3. Scroll down to “Referrers” below the pie chart.
  4. Under “Referrers,” click Google. For some reason Squidoo treats Google image search as a referrer, not a search engine.
  5. Look for referrals beginning with these words: /imgresimgurl. Shortly after that will be the URL of the image. That means someone did a Google Image search, saw your graphic in the results of the image search, clicked on that graphic and came to your lens.
  6. It’s a little hard to decipher, but if you right click and copy that “referrer” URL into a spare document, then search for %3Fq%3D (which is a weird way of saying &q=, computerese for “query equals…”), everything after that is the actual search term someone typed in to find the graphic. %2B is computerese for a blank space. So for example, I see a referral with this gobbledygook:,r:8,s:18&biw=1259&bih=599

That means that someone found my lens by doing an image search for mount pinatubo. I’m really not sure how, since other images turn up ahead of mine in Google image search, but they did, so there you are. :)

Normally you’ll never need to dig that deeply into your stats, but just in case, that’s how. Don’t ask me what all that other gobbledygook is, though.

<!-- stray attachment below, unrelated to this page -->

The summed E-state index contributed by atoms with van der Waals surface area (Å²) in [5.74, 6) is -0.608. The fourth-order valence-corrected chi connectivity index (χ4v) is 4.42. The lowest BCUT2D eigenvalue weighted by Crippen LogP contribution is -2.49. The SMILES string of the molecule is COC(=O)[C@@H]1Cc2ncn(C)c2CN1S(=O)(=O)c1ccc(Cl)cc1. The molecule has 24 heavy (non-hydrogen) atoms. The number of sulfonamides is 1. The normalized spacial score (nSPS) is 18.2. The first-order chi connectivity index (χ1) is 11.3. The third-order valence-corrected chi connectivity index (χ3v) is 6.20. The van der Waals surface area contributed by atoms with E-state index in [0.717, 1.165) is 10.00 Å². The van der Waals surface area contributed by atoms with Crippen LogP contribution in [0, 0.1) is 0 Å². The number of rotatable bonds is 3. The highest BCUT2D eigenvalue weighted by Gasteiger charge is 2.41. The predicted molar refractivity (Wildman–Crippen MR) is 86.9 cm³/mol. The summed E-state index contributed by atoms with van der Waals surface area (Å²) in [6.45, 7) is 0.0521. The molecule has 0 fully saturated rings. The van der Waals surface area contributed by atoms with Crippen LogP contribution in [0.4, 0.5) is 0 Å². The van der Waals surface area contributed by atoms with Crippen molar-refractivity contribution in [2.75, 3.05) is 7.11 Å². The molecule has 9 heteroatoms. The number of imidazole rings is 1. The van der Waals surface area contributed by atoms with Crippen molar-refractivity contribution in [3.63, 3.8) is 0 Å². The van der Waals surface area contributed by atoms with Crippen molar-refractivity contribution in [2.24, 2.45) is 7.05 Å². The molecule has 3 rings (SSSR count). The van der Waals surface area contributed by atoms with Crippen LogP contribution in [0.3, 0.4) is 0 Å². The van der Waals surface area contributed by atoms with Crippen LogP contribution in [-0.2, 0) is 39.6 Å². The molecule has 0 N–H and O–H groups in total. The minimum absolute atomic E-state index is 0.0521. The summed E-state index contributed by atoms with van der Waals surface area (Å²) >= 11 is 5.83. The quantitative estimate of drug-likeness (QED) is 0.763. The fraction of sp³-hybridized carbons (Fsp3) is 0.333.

Two Thoughts About Traffic and SEO

These aren’t really big enough to deserve a post, but they’ve been sitting in my “Post Topics” box forever, so I toss them out for whatever they’re worth:

Greekgeek’s Maxim:

Traffic isn’t everything, but everything comes from traffic.

I’ve become more aware that clicks, sales, and other factors are almost more important than traffic. Traffic quantity certainly isn’t as important as some people think: attracting 5 people who are ready to buy what’s on your page is better than 500 people who are just browsing, or even 50 Squidoo members who are ready to say, “Nice lens!”  However, you can’t get clicks, sales, or anything else without first getting at least some people to the page.